👤 Théodore de Banville (1823-1891), French poet

Published July 2014

Théodore de Banville: Constructing Poetic Value in Nineteenth-Century France
David Evans
Legenda (General Series)

  • ‘Despite the admiration of a number of influential poets — especially Rimbaud, Mallarmé, and Apollinaire, but also Baudelaire and Verlaine — Banville has been neglected until recently. David Evans has written an engaging, richly documented study of the poet that will no doubt arouse interest in his work and provoke discussion.’ — Peter Hambly, French Studies 69.3, July 2015, 403
  • ‘It is part of Evans’s purpose to reintroduce us to the sheer range of Banville’s output and to its abiding preoccupations as well as to its periodic inconsistencies... he is not afraid to give this study, periodically, the feel of an anthology. But make no mistake; this is an extremely important critical venture. It is scholarly, it has a sure-footed control of its materials, it is analytically judicious and insightful, and it draws the reader deep into its own critical zestfulness.’ — Clive Scott, Journal of European Studies 45.2, June 2015, 161-63
  • ‘Challenges the conventional wisdom about Banville's poetry... The strength of the arguments with which Evans demonstrates his thesis can leave no doubt about Banville's commitment to modernity and his significant contributions to the evolution of late nineteenth-century poetics... A truly original reading of Banville and a 'must read' for all those who are working in the field of nineteenth- and twentieth-century poetry.’ — Peter J. Edwards, Modern Language Review 110.4, October 2015, 1138-39 (full text online)
  • ‘In this excellent monograph, David Evans considers with aplomb Théodore de Banville’s voluminous verse output, along with the infamous Petit Traité de poésie française, detailing the ways in which Banville’s virtuosity has been consistently misunderstood over the last century... In rehabilitating Banville’s verse, he highlights the works of other French poets who have fallen either into obscurity or out of critical favor all while blending close readings with rigorous formal analyses. Indeed, few contemporary scholars are as knowledgeable on the technical mechanics of French verse and, at the same time, as able to render in-depth examinations of lines and syllables not merely comprehensible, but readable.’ — Erin E. Edgington, Nineteenth-Century French Studies 44.1-2, 2015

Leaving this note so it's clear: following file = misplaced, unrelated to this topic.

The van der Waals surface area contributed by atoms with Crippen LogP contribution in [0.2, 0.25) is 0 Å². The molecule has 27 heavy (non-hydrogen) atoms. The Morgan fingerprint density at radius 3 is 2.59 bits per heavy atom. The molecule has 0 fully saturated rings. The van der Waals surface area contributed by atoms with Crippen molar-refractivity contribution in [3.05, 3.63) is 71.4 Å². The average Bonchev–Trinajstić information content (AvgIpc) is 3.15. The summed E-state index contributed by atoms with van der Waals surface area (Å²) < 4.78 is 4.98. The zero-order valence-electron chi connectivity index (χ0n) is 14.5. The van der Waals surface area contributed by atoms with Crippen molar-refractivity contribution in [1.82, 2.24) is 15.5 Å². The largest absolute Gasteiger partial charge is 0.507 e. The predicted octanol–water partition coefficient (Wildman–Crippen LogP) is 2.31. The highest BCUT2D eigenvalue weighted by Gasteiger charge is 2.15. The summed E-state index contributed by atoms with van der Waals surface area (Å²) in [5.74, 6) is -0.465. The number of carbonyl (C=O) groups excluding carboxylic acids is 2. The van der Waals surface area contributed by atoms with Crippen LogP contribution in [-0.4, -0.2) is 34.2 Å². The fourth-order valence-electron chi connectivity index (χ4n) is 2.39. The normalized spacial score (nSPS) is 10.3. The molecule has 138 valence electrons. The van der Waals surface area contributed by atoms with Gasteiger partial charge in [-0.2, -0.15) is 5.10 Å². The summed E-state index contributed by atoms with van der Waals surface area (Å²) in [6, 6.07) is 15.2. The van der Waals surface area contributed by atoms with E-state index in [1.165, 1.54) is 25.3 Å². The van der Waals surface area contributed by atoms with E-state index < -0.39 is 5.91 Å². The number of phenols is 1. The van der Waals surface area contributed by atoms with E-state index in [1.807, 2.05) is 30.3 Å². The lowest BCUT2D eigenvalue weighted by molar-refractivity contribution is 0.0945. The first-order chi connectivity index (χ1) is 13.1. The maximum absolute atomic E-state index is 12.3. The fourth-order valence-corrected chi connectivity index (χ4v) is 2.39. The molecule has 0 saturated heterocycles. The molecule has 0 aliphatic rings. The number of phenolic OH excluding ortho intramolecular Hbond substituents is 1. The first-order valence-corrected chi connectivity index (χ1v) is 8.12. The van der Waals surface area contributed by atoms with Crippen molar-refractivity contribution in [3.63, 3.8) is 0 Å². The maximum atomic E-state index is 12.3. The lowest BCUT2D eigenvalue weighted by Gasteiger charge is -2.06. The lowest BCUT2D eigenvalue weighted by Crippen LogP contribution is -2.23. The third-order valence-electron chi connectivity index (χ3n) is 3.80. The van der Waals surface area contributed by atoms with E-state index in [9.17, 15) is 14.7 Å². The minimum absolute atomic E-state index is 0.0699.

• ‘Théodore de Banville a longtemps été considéré par la critique comme un funambule de la versification [...]. Pourtant, l’auteur du Petit Traité de poésie française a été vu également comme un législateur du Parnasse inflexible [...]. Le stimulant essai que lui consacre David Evans [...] fait voler en éclats ce paradoxe de la critique en révélant la profondeur que la poésie banvillienne cache sous son apparente frivolité. [...] L’analyse très pertinente de certains poèmes [...] permet à David Evans d’expliquer comment Banville a mêlé, dans ses poèmes à forme fixe, le respect de la tradition et l’esprit d’innovation.’ — Yann Mortelette, Revue d'histoire littéraire de la France 115.4, 2015
  • ‘Banville has frequently been dismissed as a poetic acrobat, a superb manipulator of rhythm and rhyme, who, however, had little of value to say. [...] David Evans has given us a far more comprehensive and subtler assessment of Banville’s achievements. [...] As a specialist of nineteenth-century French poetry and an outstanding metrician, Evans is well placed to pursue such a study, and his work is thoroughly grounded both in critical studies and in primary texts. [...] a brilliant and highly readable exploration of the poet’s techniques [offering] new insights expressed with admirable clarity. [...] Banville’s poetry is set within a rich framework, ranging from the lofty claims of Romanticism through the debunking works of Surrealism and Dadaism to the formal fireworks of Oulipo. [...] Evans writes well, with clarity and nuance, eschewing jargon and revealing that musicality is not just in his subject but in his medium. This is a work that should be in all university libraries and will richly reward anyone wit’ — Rosemary Lloyd, H-France 16:165, August 2016